This creates an interesting scenario of a player that shoots a lot and a player that doesn’t shoot enough, both contributing possession points. The difference is that one possibly shoots too much and the other doesn’t shoot enough. Remember, this metric is looking at dominant scorers (in the sense they dominate their team’s possessions), not efficient scorers. Trae Young is a dominant scorer, and this metric shows that. Jokic is not. However… Jokic is a dominant offensive player. We’ll look at that story in another column.
It’s also important to note that players on teams with balanced team scoring on the floor at the same time won’t make this list. Zion Williamson, CJ McCollum, and Jonas Valanciunas are all scorers, but none of them dominate Pelicans scoring. They all shoot at about the same clip, with none dominating their offense like Luka does in Dallas.
Shooters are the players that look to do one thing when the ball is in their hands—shoot, and they do it well. Contrast this to the Scorers like Trae, Luka and Giannis. Scorers manage the floor and are involved in the offense when they’re not shooting. Scorers can obviously put the ball in the basket, but they aren’t on the floor solely to be spot up shooters or punish the defense in the paint. They have a more well-rounded offensive game.
Shooters tend to come in three groups: Spot up shooters, shot creators, and paint specialists. The thing they all have in common is that when the ball is in their hands, they are looking to score. Full stop.
Spot up shooters work off ball to get open and when they get the ball, they shoot it. They are the 3 and D sharpshooters that camp in the corner and have a high 3 point field goal percentage.
Shot creators are the players that are able to create their own shot and immediately look to do so when the ball is in their hands. You’ll see a lot of shooting guards and small forwards on this list. They get the ball and go to work.
Paint specialists are the centers and power forwards that get the ball in the post and use their elite footwork to attack the rim.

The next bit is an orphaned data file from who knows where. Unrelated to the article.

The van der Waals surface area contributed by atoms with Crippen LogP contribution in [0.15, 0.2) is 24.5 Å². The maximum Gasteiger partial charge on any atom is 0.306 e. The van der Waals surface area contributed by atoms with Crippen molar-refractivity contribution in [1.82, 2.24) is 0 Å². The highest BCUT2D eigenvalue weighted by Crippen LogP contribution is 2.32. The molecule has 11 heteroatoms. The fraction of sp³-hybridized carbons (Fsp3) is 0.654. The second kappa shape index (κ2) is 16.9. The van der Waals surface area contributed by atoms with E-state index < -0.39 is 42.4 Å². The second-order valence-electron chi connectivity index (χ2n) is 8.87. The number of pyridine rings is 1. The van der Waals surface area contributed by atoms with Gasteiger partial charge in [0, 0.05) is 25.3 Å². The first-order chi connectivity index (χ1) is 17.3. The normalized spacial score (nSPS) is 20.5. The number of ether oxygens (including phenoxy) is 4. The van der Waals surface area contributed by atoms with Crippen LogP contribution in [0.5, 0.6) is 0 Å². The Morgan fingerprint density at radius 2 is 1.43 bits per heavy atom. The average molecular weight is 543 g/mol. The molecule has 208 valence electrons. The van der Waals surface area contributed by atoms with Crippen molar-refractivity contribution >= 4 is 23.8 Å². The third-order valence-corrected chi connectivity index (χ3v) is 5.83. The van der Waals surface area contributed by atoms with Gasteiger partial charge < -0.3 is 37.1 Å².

It’s pretty easy to define Shooters: The players who attempt a field goal at a high percentage of the time they touch the ball are clearly focused on shooting the ball. The ones who do it well? Those are the ones that convert them into points. Like with Scorers, I could have used True Shooting here, but I wanted to be consistent with the “per touch” metric. Additionally, the high usage of touches on this list really does translate to a pretty clear positive outcome using points per touch as the result.
Top Twenty in FGA/Touch and also top twenty in PTs/Touch (minimum 1,000 touches)
Player FGA/touch Pts./Touch
Kelly Oubre, Jr. 0.389 0.444
Klay Thompson 0.384 0.423
Malik Beasley 0.336 0.390
De’Andre Hunter 0.326 0.407
Devin Booker 0.322 0.427
Brook Lopez 0.317 0.430
Lauri Markkanen 0.313 0.430
Jaylen Brown 0.310 0.405
Benedict Mathurin 0.309 0.401
Bojan Bogdonavic 0.304 0.454
Andrew Wiggins 0.301 0.396
Jayson Tatum 0.293 0.421
An interesting name here is the one at the top of the list: Kelly Oubre. When he gets the ball, he’s going to shoot it. He is this season’s very definition of catch and shoot. But that’s far from a bad thing, because he’s quite good at it. The points he generates off those catch and shoot attempts are right up there with Bojan Bogdonavic, who is a blistering shooter this season.
It’s really interesting to see that Jaylen Brown and Jayson Tatum from the Celtics made both lists. I noted earlier that Shooters look to score when the ball hits their hand, and Scorers look to dominate the scoring for their team, but they may not necessarily shoot every time they touch the ball. In Boston, we have two players that are in the unique position of scoring a lot and doing it without the ball leaving their hands. In other words, Boston has two players that get the ball, create their own shot, and then take it.
The Black Holes
Above we’ve looked at the players that score, that shoot, and the players that made both lists that spot up, attack the rim, or create their own shot without passing a lot. All are generally good things because these players are very good at converting opportunities into points.
Now let’s look at the players that are offensive black holes: When they’re on the court they just flat out don’t shoot. Note that there’s an important middle ground here. Kelly Oubre, for example, is a spot up shooter. He won’t touch the ball a lot of possessions, but he isn’t avoiding shooting the ball, either.
This list clearly shows players that avoid shooting the ball or, perhaps worse, aren’t passed the ball during a possession.
Top twenty players with the lowest FGA/possession (minimum 1,250 possessions)
P.J. Tucker 0.05
Alex Caruso 0.08
Mitchell Robinson 0.09
Reggie Bullock 0.09
Patrick Beverley 0.09
Kevon Looney 0.09
Draymond Green 0.09
Jalen Duren 0.10
Josh Hart 0.10
Ivica Zubac 0.10
Isaac Okoro 0.10
Nicolas Batum 0.10
Kyle Anderson 0.11
Steven Adams 0.11
Austin Reaves 0.11
Grant Williams 0.11
Mason Plumlee 0.11
John Konchar 0.11
Ben Simmons 0.11
This is an interesting list, which is dominated by wings that either don’t get open to shoot or that their team isn’t including in the offense. These are 3 and D guys that don’t shoot the 3. Note: I’m not saying they’re not good at shooting them, just that they aren’t shooting them. It also includes centers that are flat out not involved in their team’s offense.